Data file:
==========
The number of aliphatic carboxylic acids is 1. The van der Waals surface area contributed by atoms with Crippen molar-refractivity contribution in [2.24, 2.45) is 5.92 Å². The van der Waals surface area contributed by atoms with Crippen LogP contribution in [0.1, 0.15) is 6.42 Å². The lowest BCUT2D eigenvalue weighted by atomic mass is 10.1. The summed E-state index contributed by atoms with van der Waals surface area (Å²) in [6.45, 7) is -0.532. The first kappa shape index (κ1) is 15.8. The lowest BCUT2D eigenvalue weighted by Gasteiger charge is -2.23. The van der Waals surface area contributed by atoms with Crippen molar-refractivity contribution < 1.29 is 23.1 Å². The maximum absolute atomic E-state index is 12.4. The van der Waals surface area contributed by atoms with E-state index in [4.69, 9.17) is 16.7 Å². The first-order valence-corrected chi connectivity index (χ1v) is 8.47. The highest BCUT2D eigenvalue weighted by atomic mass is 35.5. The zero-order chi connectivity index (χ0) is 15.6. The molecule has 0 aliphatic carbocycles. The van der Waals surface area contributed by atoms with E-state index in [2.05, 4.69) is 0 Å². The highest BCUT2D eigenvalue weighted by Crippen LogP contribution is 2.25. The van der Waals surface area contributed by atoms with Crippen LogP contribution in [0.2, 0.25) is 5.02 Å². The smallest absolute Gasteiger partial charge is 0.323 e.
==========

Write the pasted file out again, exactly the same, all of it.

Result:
The number of aliphatic carboxylic acids is 1. The van der Waals surface area contributed by atoms with Crippen molar-refractivity contribution in [2.24, 2.45) is 5.92 Å². The van der Waals surface area contributed by atoms with Crippen LogP contribution in [0.1, 0.15) is 6.42 Å². The lowest BCUT2D eigenvalue weighted by atomic mass is 10.1. The summed E-state index contributed by atoms with van der Waals surface area (Å²) in [6.45, 7) is -0.532. The first kappa shape index (κ1) is 15.8. The lowest BCUT2D eigenvalue weighted by Gasteiger charge is -2.23. The van der Waals surface area contributed by atoms with Crippen molar-refractivity contribution < 1.29 is 23.1 Å². The maximum absolute atomic E-state index is 12.4. The van der Waals surface area contributed by atoms with E-state index in [4.69, 9.17) is 16.7 Å². The first-order valence-corrected chi connectivity index (χ1v) is 8.47. The highest BCUT2D eigenvalue weighted by atomic mass is 35.5. The zero-order chi connectivity index (χ0) is 15.6. The molecule has 0 aliphatic carbocycles. The van der Waals surface area contributed by atoms with E-state index in [2.05, 4.69) is 0 Å². The highest BCUT2D eigenvalue weighted by Crippen LogP contribution is 2.25. The van der Waals surface area contributed by atoms with Crippen LogP contribution in [0.2, 0.25) is 5.02 Å². The smallest absolute Gasteiger partial charge is 0.323 e.